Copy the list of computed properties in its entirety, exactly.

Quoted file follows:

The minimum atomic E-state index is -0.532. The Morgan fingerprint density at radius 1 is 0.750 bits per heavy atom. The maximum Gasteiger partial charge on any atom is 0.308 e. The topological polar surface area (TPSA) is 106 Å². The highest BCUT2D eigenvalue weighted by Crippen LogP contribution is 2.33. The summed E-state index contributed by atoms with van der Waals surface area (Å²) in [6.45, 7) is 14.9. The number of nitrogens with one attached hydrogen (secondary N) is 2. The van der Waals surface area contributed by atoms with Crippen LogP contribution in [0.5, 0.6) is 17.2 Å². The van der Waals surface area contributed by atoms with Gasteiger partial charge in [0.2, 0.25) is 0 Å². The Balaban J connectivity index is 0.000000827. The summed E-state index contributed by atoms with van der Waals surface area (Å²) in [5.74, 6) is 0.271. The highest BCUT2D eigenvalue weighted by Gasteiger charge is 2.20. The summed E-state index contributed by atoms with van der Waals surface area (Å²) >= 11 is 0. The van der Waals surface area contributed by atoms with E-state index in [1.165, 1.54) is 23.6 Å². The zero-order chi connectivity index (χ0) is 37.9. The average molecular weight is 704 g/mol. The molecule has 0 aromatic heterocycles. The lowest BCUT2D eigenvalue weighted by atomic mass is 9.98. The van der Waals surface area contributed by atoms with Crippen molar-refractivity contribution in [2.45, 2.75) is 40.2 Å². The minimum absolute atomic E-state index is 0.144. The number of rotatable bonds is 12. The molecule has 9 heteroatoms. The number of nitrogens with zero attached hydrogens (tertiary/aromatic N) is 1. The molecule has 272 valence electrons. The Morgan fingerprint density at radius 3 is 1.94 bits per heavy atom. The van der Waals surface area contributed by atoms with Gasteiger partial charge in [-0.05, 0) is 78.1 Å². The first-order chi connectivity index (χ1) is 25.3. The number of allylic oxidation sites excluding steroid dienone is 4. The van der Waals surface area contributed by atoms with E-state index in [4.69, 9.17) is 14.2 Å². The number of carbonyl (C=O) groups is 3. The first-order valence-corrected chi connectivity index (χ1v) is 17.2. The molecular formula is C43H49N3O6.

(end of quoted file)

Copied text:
The minimum atomic E-state index is -0.532. The Morgan fingerprint density at radius 1 is 0.750 bits per heavy atom. The maximum Gasteiger partial charge on any atom is 0.308 e. The topological polar surface area (TPSA) is 106 Å². The highest BCUT2D eigenvalue weighted by Crippen LogP contribution is 2.33. The summed E-state index contributed by atoms with van der Waals surface area (Å²) in [6.45, 7) is 14.9. The number of nitrogens with one attached hydrogen (secondary N) is 2. The van der Waals surface area contributed by atoms with Crippen LogP contribution in [0.5, 0.6) is 17.2 Å². The van der Waals surface area contributed by atoms with Gasteiger partial charge in [0.2, 0.25) is 0 Å². The Balaban J connectivity index is 0.000000827. The summed E-state index contributed by atoms with van der Waals surface area (Å²) in [5.74, 6) is 0.271. The highest BCUT2D eigenvalue weighted by Gasteiger charge is 2.20. The summed E-state index contributed by atoms with van der Waals surface area (Å²) >= 11 is 0. The van der Waals surface area contributed by atoms with E-state index in [1.165, 1.54) is 23.6 Å². The zero-order chi connectivity index (χ0) is 37.9. The average molecular weight is 704 g/mol. The molecule has 0 aromatic heterocycles. The lowest BCUT2D eigenvalue weighted by atomic mass is 9.98. The van der Waals surface area contributed by atoms with Crippen molar-refractivity contribution in [2.45, 2.75) is 40.2 Å². The minimum absolute atomic E-state index is 0.144. The number of rotatable bonds is 12. The molecule has 9 heteroatoms. The number of nitrogens with zero attached hydrogens (tertiary/aromatic N) is 1. The molecule has 272 valence electrons. The Morgan fingerprint density at radius 3 is 1.94 bits per heavy atom. The van der Waals surface area contributed by atoms with Gasteiger partial charge in [-0.05, 0) is 78.1 Å². The first-order chi connectivity index (χ1) is 25.3. The number of allylic oxidation sites excluding steroid dienone is 4. The van der Waals surface area contributed by atoms with E-state index in [4.69, 9.17) is 14.2 Å². The number of carbonyl (C=O) groups is 3. The first-order valence-corrected chi connectivity index (χ1v) is 17.2. The molecular formula is C43H49N3O6.